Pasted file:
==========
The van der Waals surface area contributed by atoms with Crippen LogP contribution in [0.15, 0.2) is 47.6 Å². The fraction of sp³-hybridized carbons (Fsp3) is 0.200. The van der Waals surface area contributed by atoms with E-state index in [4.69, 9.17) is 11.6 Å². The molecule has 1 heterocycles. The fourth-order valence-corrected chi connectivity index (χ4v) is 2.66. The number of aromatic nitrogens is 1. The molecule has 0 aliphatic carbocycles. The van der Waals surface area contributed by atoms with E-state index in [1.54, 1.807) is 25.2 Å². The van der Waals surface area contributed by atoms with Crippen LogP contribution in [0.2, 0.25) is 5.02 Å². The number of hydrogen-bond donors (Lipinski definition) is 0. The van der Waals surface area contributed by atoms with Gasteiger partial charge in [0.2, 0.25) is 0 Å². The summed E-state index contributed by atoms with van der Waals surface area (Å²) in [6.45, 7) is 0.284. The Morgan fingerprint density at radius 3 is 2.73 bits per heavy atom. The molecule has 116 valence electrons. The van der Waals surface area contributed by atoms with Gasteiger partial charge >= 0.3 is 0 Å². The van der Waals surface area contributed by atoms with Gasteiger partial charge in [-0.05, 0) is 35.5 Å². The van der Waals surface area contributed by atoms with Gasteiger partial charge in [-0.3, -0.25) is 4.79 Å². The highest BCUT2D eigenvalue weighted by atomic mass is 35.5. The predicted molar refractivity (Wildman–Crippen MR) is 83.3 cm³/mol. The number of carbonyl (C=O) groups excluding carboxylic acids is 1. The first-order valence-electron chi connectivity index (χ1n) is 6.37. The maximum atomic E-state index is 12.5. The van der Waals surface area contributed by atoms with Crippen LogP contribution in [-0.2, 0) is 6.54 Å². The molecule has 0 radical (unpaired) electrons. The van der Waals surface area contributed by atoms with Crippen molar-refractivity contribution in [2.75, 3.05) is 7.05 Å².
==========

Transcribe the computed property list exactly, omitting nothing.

The van der Waals surface area contributed by atoms with Crippen LogP contribution in [0.15, 0.2) is 47.6 Å². The fraction of sp³-hybridized carbons (Fsp3) is 0.200. The van der Waals surface area contributed by atoms with E-state index in [4.69, 9.17) is 11.6 Å². The molecule has 1 heterocycles. The fourth-order valence-corrected chi connectivity index (χ4v) is 2.66. The number of aromatic nitrogens is 1. The molecule has 0 aliphatic carbocycles. The van der Waals surface area contributed by atoms with E-state index in [1.54, 1.807) is 25.2 Å². The van der Waals surface area contributed by atoms with Crippen LogP contribution in [0.2, 0.25) is 5.02 Å². The number of hydrogen-bond donors (Lipinski definition) is 0. The van der Waals surface area contributed by atoms with Gasteiger partial charge in [0.2, 0.25) is 0 Å². The summed E-state index contributed by atoms with van der Waals surface area (Å²) in [6.45, 7) is 0.284. The Morgan fingerprint density at radius 3 is 2.73 bits per heavy atom. The molecule has 116 valence electrons. The van der Waals surface area contributed by atoms with Gasteiger partial charge >= 0.3 is 0 Å². The van der Waals surface area contributed by atoms with Gasteiger partial charge in [-0.05, 0) is 35.5 Å². The van der Waals surface area contributed by atoms with Gasteiger partial charge in [-0.3, -0.25) is 4.79 Å². The highest BCUT2D eigenvalue weighted by atomic mass is 35.5. The predicted molar refractivity (Wildman–Crippen MR) is 83.3 cm³/mol. The number of carbonyl (C=O) groups excluding carboxylic acids is 1. The first-order valence-electron chi connectivity index (χ1n) is 6.37. The maximum atomic E-state index is 12.5. The van der Waals surface area contributed by atoms with Crippen LogP contribution in [-0.2, 0) is 6.54 Å². The molecule has 0 radical (unpaired) electrons. The van der Waals surface area contributed by atoms with Crippen molar-refractivity contribution in [2.75, 3.05) is 7.05 Å².